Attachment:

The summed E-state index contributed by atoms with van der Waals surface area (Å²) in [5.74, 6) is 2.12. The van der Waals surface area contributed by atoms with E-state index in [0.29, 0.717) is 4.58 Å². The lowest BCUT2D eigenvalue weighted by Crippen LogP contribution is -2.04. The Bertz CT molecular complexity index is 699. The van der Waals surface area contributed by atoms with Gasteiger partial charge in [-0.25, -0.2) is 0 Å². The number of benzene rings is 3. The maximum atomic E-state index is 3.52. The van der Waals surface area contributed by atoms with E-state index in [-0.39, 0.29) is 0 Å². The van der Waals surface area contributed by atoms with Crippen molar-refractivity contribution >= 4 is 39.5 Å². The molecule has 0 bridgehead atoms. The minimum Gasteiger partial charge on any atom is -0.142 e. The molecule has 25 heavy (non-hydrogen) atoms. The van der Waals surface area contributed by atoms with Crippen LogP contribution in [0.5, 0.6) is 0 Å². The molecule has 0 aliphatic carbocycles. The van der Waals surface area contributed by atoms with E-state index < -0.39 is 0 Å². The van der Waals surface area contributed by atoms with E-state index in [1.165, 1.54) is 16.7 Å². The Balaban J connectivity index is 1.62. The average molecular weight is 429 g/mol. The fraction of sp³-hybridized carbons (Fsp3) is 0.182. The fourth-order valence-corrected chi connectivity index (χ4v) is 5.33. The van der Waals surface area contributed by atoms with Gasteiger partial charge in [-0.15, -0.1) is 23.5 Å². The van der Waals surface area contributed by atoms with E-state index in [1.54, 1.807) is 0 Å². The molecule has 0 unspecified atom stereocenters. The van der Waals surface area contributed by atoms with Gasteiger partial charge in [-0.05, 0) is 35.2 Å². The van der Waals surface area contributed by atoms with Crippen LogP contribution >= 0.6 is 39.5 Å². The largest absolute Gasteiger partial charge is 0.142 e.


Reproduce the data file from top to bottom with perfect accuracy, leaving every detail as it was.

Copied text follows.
The summed E-state index contributed by atoms with van der Waals surface area (Å²) in [5.74, 6) is 2.12. The van der Waals surface area contributed by atoms with E-state index in [0.29, 0.717) is 4.58 Å². The lowest BCUT2D eigenvalue weighted by Crippen LogP contribution is -2.04. The Bertz CT molecular complexity index is 699. The van der Waals surface area contributed by atoms with Gasteiger partial charge in [-0.25, -0.2) is 0 Å². The number of benzene rings is 3. The maximum atomic E-state index is 3.52. The van der Waals surface area contributed by atoms with E-state index in [-0.39, 0.29) is 0 Å². The van der Waals surface area contributed by atoms with Crippen molar-refractivity contribution >= 4 is 39.5 Å². The molecule has 0 bridgehead atoms. The minimum Gasteiger partial charge on any atom is -0.142 e. The molecule has 25 heavy (non-hydrogen) atoms. The van der Waals surface area contributed by atoms with Crippen LogP contribution in [0.5, 0.6) is 0 Å². The molecule has 0 aliphatic carbocycles. The van der Waals surface area contributed by atoms with E-state index < -0.39 is 0 Å². The van der Waals surface area contributed by atoms with E-state index in [1.165, 1.54) is 16.7 Å². The Balaban J connectivity index is 1.62. The average molecular weight is 429 g/mol. The fraction of sp³-hybridized carbons (Fsp3) is 0.182. The fourth-order valence-corrected chi connectivity index (χ4v) is 5.33. The van der Waals surface area contributed by atoms with Gasteiger partial charge in [-0.15, -0.1) is 23.5 Å². The van der Waals surface area contributed by atoms with E-state index in [1.54, 1.807) is 0 Å². The molecule has 0 unspecified atom stereocenters. The van der Waals surface area contributed by atoms with Gasteiger partial charge in [-0.05, 0) is 35.2 Å². The van der Waals surface area contributed by atoms with Crippen LogP contribution >= 0.6 is 39.5 Å². The largest absolute Gasteiger partial charge is 0.142 e.